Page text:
Once time expired in Super Bowl XLIX, the long road to the 2015 NFL Draft began, with my team, the Tampa Bay Buccaneers, on the clock. Coming off a disastrous 2014 campaign caused largely by the inept two-headed monster of Josh McCown and Mike Glennon at quarterback, the Bucs will undoubtedly be targeting a signal-caller come May. The Bucs will have a choice to fill their biggest void between two well-qualified candidates and former Heisman winners, former Oregon quarterback Marcus Mariota and former Florida State quarterback Jameis Winston. With under two months until draft day, here are this Bucs fan’s thoughts on the two quarterbacks.
I thought I’d get this one out of the way first. Unlike all other comparable attributes of the two quarterbacks, off-field issues do not exist in degrees. If a team believes that a player’s off-field conduct will severely jeopardize his career, which occurs far less often than pundits would lead you to believe, or, more applicable in Winston’s case, if a team desires to make a moral stand based on a player’s past actions, then the player is simply undraftable. Specifically, if the Bucs’ management disagrees with the findings of the investigation that cleared Winston’s of his 2012 sexual assault allegations, and that the Tallahassee Police Department and FSU engaged in a cover-up on Winston’s behalf, which seems probable based upon leaked reports, such as the testimony released by VICE Sports in December 2014, then they should select Mariota, whose past has never come under scrutiny. But if the Bucs’ management does believe that justice was served in the case, and that Winston is innocent, they should have no trouble drafting him and making him the face of the franchise. He is widely considered to be a personable man, a good teammate, and a locker room leader, and his more minor transgressions, like his infamous stealing crab legs, are simply juvenile mistakes.
Onto less serious attributes, the issue of the so-called “Football IQ,” which takes into consideration a quarterback’s decision-making and ability to read defenses, has emerged as one of the most interesting distinctions of this debate. At first glance, it would seem as though Mariota is more football-smart, as he only threw 4 interceptions each of the last 2 seasons, making him the model of risk-averse quarterbacking. However, he does not possess Jameis’s ability to make pre-snap reads, which scouts almost universally liken to Peyton Manning’s when he came out of college. Winston can expertly adapt to the defense which he is facing and possesses a keen ability to audible into more advantageous plays. Mariota’s pre-snap strengths concern his ability to make zone-reads, in which he decides mid-play whether to handoff, to throw, or to run himself. These reads demonstrate his strong awareness, but this skill would not be as practical in the NFL, particularly with the Bucs, who do not run a read option offense. Winston’s mid-play decision-making, however, has come into question, as he threw a nation-leading 18 interceptions last season, nearly half of which were thrown to underneath defenders, which can be chalked up to a lack of thoroughness in his reads. Still, Winston’s understanding of the position makes him a once-in-a-generation prospect.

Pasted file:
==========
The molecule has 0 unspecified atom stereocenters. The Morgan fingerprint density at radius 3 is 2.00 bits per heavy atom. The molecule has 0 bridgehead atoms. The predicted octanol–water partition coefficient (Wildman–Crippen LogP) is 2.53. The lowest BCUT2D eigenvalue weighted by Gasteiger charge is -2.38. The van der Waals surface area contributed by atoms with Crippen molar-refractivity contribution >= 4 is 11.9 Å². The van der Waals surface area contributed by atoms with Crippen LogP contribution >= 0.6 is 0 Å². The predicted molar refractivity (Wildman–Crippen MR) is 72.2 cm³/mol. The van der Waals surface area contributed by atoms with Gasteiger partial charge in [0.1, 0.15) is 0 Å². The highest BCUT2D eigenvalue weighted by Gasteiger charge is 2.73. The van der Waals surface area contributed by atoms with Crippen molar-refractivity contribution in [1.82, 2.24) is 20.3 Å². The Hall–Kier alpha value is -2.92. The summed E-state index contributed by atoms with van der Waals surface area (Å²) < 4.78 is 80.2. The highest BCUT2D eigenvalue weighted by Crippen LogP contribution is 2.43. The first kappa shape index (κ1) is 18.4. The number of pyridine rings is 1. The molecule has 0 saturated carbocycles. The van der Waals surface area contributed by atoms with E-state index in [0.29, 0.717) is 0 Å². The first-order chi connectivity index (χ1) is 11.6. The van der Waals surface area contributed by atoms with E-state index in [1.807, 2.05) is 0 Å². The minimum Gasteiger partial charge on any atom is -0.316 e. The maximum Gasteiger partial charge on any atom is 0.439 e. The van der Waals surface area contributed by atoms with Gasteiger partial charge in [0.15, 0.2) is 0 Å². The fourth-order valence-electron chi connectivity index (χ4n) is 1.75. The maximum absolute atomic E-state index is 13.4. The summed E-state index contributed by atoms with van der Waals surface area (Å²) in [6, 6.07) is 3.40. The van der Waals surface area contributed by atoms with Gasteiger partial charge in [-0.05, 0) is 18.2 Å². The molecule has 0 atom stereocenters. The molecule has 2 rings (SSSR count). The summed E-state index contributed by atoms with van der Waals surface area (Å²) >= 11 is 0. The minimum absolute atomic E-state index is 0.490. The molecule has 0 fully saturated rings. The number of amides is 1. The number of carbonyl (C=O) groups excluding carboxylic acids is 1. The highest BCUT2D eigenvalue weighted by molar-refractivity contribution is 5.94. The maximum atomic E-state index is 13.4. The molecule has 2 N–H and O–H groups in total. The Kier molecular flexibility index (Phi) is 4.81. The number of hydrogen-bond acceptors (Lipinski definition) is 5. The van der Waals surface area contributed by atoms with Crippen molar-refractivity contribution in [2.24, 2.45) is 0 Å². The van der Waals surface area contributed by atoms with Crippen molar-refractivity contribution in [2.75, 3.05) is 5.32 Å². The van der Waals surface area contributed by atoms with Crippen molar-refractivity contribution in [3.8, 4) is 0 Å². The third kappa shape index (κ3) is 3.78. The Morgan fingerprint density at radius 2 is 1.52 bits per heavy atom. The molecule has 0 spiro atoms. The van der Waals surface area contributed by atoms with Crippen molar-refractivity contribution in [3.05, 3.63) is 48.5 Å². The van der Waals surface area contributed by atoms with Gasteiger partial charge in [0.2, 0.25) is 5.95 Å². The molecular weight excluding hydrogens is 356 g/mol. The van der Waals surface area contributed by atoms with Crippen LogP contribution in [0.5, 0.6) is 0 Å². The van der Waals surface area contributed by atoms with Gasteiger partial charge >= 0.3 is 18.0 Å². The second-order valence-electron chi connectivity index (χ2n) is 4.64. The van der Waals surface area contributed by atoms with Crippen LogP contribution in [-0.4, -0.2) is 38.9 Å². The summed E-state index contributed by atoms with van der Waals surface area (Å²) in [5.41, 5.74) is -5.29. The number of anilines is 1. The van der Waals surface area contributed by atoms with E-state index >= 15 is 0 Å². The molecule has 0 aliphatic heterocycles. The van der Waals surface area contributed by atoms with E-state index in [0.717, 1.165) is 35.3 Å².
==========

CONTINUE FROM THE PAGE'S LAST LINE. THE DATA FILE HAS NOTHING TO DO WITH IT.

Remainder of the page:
While most of Winston’s interceptions were because he tried to squeeze passes into tight windows, he also demonstrated his capability of making very tough throws and hitting receivers in tight coverage. Mariota never made these “NFL throws” in college, largely because he didn’t have to, as Oregon’s spread offense left receivers more open. He won’t have this luxury in the NFL, so he will need to demonstrate his accuracy under far tougher circumstances. As far as arm strength is concerned, both sufficiently meet NFL standards, with Winston enjoying a slight edge.
This one’s easy. Mariota expectedly ran a 4.52 40 yard dash at the NFL Combine in February, the fastest of any quarterback, while Winston, also expectedly, ran a 4.97, the third slowest. Mariota put his athleticism on display all throughout his college career, and Winston, while he proved capable of extending plays through movement in the pocket, is in no way a running threat.
In college at Oregon, Mariota ran a fast-paced spread offense based on big plays, which varies dramatically from the average NFL offense and even more so from that of the Bucs, which is rooted in conservative playcalling and establishing long drives, closer to the pro-style offense ran by Winston at FSU. That is not to say that Mariota is simply a “system quarterback” and cannot transition to the NFL, but rather that he will need much more of an adjustment than Winston. Additionally, the Bucs quarterback would be required to take a high percentage of snaps under center, which Winston did fairly often in college, while Mariota did not.
Overall Advantage: Winston*
*-Provided that the Bucs are not deterred by off-field concerns.
Jameis Winston- Steelers QB Ben Roethlisberger
Marcus Mariota- Seahawks QB Russell Wilson
Photo: Getty Images